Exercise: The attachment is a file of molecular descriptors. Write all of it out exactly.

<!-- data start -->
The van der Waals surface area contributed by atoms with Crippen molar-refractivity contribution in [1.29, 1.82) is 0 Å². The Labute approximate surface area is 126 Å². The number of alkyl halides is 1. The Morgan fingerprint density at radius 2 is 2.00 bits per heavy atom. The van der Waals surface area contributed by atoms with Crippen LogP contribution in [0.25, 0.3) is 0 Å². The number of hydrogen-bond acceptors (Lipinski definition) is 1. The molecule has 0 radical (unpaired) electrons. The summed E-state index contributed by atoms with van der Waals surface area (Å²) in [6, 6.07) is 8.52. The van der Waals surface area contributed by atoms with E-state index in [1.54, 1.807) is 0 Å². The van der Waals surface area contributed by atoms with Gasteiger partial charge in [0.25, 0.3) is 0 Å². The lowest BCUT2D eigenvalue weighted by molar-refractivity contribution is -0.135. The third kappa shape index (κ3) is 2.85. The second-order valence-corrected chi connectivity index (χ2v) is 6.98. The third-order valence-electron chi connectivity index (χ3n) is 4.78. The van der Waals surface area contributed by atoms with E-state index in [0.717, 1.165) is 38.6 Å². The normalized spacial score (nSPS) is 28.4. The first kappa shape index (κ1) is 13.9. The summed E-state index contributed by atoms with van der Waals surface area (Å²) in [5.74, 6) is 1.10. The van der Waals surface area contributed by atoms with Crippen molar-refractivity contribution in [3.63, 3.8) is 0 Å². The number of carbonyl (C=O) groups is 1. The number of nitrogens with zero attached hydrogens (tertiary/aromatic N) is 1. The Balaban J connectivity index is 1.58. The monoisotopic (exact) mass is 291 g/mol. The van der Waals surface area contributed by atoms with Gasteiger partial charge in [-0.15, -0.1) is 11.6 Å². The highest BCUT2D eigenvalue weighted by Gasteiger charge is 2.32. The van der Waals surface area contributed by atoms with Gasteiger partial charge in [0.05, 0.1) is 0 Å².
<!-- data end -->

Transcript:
The van der Waals surface area contributed by atoms with Crippen molar-refractivity contribution in [1.29, 1.82) is 0 Å². The Labute approximate surface area is 126 Å². The number of alkyl halides is 1. The Morgan fingerprint density at radius 2 is 2.00 bits per heavy atom. The van der Waals surface area contributed by atoms with Crippen LogP contribution in [0.25, 0.3) is 0 Å². The number of hydrogen-bond acceptors (Lipinski definition) is 1. The molecule has 0 radical (unpaired) electrons. The summed E-state index contributed by atoms with van der Waals surface area (Å²) in [6, 6.07) is 8.52. The van der Waals surface area contributed by atoms with E-state index in [1.54, 1.807) is 0 Å². The van der Waals surface area contributed by atoms with Gasteiger partial charge in [0.25, 0.3) is 0 Å². The lowest BCUT2D eigenvalue weighted by molar-refractivity contribution is -0.135. The third kappa shape index (κ3) is 2.85. The second-order valence-corrected chi connectivity index (χ2v) is 6.98. The third-order valence-electron chi connectivity index (χ3n) is 4.78. The van der Waals surface area contributed by atoms with E-state index in [0.717, 1.165) is 38.6 Å². The normalized spacial score (nSPS) is 28.4. The first kappa shape index (κ1) is 13.9. The summed E-state index contributed by atoms with van der Waals surface area (Å²) in [5.74, 6) is 1.10. The van der Waals surface area contributed by atoms with Crippen molar-refractivity contribution in [3.63, 3.8) is 0 Å². The number of carbonyl (C=O) groups is 1. The number of nitrogens with zero attached hydrogens (tertiary/aromatic N) is 1. The Balaban J connectivity index is 1.58. The monoisotopic (exact) mass is 291 g/mol. The van der Waals surface area contributed by atoms with Gasteiger partial charge in [-0.15, -0.1) is 11.6 Å². The highest BCUT2D eigenvalue weighted by Gasteiger charge is 2.32. The van der Waals surface area contributed by atoms with Gasteiger partial charge in [0.05, 0.1) is 0 Å².